Free State turnaround halts Gold No 1's disposal plan?

20th June 2001 By: Unknown

The world’s leading gold company, Anglogold, which many expected would leave the Free State during the course of this year in line with its policy of disposing of high-cost, low-margin mines, could well delay its decision on speculation of a significant turnaround. Anglogold executive director: South African region and technology Dave Hodgson has been credited with leading the Free State revival.

Deutsche Securities analyst Greg Hunter tells Mining Weekly Online that Hodgson visited individual Free State mines to investigate problems and then implemented various initiatives to improve production, while decreasing costs.

Hunter expects to see the effect of these initiatives reflected in the company’s quarterly results.

He adds that the pressure to dispose of these mines appears to be easing and that the company is now in a position to plan its future strategy without being concerned about attacks from shareholders.

It also allows the company to be choosy about the timeframe, buyer and price.

However, many still feel that Harmony, led by Bernard Swanepoel, is still best positioned to mop-up Anglogold’s Free State mines should occasion arise to do so.

In the meantime, Anglogold is pursuing its disposal strategy elsewhere, highlighted this week when it announced the possible sale of its Pine Creek assets in Australia.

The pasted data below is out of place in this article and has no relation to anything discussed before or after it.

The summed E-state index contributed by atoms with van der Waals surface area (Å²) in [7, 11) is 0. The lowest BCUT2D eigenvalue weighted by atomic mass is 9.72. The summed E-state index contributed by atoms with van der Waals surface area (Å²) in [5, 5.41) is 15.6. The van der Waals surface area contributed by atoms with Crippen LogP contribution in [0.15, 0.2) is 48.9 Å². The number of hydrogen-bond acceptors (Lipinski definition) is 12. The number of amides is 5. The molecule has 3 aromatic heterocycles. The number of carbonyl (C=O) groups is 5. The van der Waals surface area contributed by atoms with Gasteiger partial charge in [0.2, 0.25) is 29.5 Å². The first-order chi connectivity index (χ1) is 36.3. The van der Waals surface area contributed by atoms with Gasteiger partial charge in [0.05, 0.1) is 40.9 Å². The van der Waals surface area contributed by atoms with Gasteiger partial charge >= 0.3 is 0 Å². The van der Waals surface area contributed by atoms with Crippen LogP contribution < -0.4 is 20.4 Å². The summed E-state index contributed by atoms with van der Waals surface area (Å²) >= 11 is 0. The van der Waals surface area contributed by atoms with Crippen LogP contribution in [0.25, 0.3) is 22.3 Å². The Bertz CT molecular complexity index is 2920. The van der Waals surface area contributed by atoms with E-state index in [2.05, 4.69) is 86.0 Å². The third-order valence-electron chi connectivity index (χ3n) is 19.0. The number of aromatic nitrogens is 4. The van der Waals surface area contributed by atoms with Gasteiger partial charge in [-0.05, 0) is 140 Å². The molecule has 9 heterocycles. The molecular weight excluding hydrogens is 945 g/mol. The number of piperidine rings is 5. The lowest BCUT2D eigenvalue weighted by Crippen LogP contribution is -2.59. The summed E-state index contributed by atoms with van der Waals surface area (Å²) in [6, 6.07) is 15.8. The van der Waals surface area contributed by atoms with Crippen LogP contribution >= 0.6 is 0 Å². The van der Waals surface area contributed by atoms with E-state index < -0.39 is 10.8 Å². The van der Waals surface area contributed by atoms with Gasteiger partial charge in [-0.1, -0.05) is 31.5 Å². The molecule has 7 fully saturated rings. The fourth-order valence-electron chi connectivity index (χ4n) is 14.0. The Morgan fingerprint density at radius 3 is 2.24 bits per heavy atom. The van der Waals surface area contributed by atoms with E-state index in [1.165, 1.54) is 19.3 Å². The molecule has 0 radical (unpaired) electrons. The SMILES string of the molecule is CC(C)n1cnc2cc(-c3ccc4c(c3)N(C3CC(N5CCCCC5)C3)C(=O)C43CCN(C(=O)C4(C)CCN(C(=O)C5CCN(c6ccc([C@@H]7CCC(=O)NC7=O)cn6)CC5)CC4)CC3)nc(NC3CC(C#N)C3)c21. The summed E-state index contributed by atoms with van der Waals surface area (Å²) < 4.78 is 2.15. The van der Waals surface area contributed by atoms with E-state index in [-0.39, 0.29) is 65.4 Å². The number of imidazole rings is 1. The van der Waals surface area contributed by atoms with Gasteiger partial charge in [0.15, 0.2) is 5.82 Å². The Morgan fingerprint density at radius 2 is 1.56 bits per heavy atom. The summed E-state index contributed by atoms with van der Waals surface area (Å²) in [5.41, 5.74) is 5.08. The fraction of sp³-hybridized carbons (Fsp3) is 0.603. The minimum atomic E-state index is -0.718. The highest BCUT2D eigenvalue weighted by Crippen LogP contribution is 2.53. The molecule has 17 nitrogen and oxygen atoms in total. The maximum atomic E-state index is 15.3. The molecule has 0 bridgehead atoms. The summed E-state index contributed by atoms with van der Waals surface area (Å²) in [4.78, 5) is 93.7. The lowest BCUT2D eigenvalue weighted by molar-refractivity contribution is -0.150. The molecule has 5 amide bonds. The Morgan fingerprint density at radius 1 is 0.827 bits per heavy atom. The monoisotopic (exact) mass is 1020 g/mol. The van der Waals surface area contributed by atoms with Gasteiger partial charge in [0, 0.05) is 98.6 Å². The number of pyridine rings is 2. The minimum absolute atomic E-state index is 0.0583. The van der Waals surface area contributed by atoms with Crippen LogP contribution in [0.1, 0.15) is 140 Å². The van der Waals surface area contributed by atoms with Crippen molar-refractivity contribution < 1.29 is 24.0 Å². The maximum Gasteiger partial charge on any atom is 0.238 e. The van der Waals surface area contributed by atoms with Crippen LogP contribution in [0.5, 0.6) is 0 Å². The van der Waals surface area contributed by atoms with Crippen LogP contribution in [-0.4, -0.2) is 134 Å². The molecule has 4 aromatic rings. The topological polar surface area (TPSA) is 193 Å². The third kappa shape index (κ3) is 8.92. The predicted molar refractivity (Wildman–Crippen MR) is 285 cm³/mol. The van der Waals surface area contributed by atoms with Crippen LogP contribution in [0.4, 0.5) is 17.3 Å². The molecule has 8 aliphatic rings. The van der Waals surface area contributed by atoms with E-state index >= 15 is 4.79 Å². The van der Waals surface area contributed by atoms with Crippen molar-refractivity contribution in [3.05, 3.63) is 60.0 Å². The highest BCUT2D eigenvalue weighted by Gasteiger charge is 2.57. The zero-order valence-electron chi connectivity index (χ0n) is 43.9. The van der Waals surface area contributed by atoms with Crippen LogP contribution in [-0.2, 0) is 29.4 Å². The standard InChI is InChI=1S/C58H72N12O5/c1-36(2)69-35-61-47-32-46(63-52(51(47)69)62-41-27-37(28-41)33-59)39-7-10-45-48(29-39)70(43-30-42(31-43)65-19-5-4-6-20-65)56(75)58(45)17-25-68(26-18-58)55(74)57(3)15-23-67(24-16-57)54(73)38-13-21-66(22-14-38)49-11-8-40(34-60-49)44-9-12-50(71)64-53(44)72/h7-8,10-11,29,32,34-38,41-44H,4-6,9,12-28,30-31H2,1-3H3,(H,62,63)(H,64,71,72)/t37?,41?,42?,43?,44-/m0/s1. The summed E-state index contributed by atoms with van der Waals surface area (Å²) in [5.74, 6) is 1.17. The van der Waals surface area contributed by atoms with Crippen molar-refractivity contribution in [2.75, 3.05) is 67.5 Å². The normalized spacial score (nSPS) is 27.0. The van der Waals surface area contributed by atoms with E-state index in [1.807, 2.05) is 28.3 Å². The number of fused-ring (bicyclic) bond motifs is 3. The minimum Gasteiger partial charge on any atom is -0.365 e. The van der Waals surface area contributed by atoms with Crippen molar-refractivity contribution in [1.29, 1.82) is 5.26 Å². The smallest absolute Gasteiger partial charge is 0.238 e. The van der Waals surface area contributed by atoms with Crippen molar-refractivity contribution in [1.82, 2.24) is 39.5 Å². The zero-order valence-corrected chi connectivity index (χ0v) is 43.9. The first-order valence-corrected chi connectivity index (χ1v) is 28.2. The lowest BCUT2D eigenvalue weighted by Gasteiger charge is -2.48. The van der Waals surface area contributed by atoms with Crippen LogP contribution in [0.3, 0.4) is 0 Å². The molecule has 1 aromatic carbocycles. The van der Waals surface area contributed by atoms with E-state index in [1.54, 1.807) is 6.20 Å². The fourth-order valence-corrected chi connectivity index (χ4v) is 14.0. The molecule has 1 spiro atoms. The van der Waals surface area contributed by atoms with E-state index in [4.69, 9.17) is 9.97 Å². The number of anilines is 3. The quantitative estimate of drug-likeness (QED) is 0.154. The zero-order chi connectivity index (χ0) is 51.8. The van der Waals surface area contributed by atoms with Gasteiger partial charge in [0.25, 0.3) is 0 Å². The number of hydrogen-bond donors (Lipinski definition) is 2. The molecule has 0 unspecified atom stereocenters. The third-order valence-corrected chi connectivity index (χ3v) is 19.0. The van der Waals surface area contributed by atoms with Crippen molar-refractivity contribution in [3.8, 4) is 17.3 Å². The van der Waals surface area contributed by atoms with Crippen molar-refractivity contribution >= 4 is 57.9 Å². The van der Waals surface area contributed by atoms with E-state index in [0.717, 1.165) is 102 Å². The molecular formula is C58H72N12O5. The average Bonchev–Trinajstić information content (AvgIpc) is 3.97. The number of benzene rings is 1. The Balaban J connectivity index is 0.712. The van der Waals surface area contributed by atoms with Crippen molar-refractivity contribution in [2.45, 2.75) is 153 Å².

Operating GM Barrie Parker explained that Anglogold Australia has undergone a reorganisation and, as part of this, it has been analysing each of its operations with a view to extracting maximum value.

The company has appointed SMP group to seek expressions of interest in the assets, which comprise the operating Union Reefs mine and treatment plant, the Brocks Creek treatment plant, service facilities associated with these operations and mining and exploration leases held by the company in the Pine Creek area.

Anglogold acquired the Pine Creek operations through the successful takeover of Acacia Resources at the end of 1999.

“The Union Reefs and Brocks Creek operations presented a strategic fit when they were held by Acacia Resources, and they could present a similar fit in the portfolios of the companies we will be talking to,” reports Parker.

Processing of ore at Brocks Creek ended late last year and the 1,5-m tons a year plant is on care and maintenance.

Union Reefs, which can treat up to three-million tons of ore a year, produced 127 000 oz in 2000 at a cash cost of $274/oz.

If the assets are not sold, Union Reefs, 160 km south-east of Darwin, will continue to operate under Anglogold management for the duration of the life-of-mine plan.